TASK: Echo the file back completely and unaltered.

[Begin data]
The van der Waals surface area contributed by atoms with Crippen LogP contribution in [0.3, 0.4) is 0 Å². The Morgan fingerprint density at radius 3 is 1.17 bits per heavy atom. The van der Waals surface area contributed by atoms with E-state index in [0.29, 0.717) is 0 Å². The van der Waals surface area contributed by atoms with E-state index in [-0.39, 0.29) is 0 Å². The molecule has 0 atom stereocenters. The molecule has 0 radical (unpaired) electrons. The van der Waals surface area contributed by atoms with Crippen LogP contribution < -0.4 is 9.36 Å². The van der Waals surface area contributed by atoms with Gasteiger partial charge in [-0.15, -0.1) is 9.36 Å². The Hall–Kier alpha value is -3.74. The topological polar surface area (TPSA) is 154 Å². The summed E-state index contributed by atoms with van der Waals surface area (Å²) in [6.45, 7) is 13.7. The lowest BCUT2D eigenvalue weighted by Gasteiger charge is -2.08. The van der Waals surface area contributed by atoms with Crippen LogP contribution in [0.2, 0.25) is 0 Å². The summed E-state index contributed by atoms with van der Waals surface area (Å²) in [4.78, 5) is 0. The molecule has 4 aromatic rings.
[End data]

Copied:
The van der Waals surface area contributed by atoms with Crippen LogP contribution in [0.3, 0.4) is 0 Å². The Morgan fingerprint density at radius 3 is 1.17 bits per heavy atom. The van der Waals surface area contributed by atoms with E-state index in [0.29, 0.717) is 0 Å². The van der Waals surface area contributed by atoms with E-state index in [-0.39, 0.29) is 0 Å². The molecule has 0 atom stereocenters. The molecule has 0 radical (unpaired) electrons. The van der Waals surface area contributed by atoms with Crippen LogP contribution < -0.4 is 9.36 Å². The van der Waals surface area contributed by atoms with Gasteiger partial charge in [-0.15, -0.1) is 9.36 Å². The Hall–Kier alpha value is -3.74. The topological polar surface area (TPSA) is 154 Å². The summed E-state index contributed by atoms with van der Waals surface area (Å²) in [6.45, 7) is 13.7. The lowest BCUT2D eigenvalue weighted by Gasteiger charge is -2.08. The van der Waals surface area contributed by atoms with Crippen LogP contribution in [0.2, 0.25) is 0 Å². The summed E-state index contributed by atoms with van der Waals surface area (Å²) in [4.78, 5) is 0. The molecule has 4 aromatic rings.